What Happens With Wisdom Teeth?
Wisdom teeth, or third molars, start pushing through the gum in the late teenage years and through the twenties. Most people have four wisdom teeth, however some people are lucky enough to have none.
Do wisdom teeth have to be removed?
No, if there is enough room, and they can be cleaned and maintained, then there is no need to remove these teeth. Very often however, there is not enough room in the mouth to accommodate the wisdom teeth. If that is the case, they can become wedged underneath the second molars or “impacted”. If the impacted tooth remains below the bone and gum, it is unlikely to cause problems. However, if the tooth starts to cut through the gum, it can lead to infection and pain. Your dentist will discuss the need for removal.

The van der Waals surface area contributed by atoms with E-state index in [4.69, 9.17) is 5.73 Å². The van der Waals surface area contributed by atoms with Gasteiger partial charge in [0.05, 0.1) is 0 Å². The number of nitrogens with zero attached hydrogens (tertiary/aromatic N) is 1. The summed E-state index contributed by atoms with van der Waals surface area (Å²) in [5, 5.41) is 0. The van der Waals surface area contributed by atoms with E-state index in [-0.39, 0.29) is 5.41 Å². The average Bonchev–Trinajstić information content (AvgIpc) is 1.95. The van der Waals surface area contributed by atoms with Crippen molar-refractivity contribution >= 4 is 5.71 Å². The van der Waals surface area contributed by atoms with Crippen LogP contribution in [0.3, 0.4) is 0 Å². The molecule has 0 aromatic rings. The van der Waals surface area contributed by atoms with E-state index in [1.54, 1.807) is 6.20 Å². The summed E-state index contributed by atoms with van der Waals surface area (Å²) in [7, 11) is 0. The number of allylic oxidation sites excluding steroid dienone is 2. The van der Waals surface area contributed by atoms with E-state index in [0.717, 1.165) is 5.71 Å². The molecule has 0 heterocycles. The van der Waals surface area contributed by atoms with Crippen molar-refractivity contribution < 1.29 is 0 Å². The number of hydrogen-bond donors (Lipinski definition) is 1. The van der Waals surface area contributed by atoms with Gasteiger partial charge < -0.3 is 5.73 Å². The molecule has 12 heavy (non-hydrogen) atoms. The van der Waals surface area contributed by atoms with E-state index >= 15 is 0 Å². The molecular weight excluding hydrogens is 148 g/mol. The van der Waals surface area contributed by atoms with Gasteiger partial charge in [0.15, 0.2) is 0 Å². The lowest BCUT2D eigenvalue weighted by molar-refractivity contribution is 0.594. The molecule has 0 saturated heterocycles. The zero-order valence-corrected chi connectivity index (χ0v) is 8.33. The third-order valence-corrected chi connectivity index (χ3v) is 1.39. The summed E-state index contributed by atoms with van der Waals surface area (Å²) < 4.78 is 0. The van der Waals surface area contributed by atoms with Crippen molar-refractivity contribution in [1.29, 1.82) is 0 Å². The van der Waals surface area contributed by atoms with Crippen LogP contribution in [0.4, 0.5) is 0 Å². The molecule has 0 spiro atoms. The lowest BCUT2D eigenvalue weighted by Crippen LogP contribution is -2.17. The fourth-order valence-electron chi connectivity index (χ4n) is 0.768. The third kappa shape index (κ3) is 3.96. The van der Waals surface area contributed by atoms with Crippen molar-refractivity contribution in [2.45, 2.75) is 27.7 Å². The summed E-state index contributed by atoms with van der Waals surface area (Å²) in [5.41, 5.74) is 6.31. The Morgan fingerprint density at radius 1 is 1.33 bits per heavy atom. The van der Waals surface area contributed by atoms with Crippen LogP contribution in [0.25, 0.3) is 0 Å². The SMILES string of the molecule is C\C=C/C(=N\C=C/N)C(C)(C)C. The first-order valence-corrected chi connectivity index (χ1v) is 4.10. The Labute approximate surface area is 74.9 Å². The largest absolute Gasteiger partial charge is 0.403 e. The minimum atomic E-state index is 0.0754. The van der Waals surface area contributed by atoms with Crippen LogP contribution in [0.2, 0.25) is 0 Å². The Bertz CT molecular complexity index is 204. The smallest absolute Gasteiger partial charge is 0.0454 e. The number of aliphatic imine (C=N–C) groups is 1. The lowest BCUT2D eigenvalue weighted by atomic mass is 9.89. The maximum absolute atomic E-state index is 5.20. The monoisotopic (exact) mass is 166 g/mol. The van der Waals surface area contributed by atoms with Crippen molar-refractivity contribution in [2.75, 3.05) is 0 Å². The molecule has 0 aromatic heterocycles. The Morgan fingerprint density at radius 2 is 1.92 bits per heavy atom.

Will I need to have general anaesthesia?
There is great variation in the difficulty of removing wisdom teeth, based on their shape and position. To assess this an OPG x-ray is usually required. Noosa Family Dental can take these x-rays in house and assess whether the teeth can be removed by a general dentist. If the teeth are more significantly impacted, then it is recommended that they be removed by an Oral and Maxillofacial surgeon, often under general anaesthesia.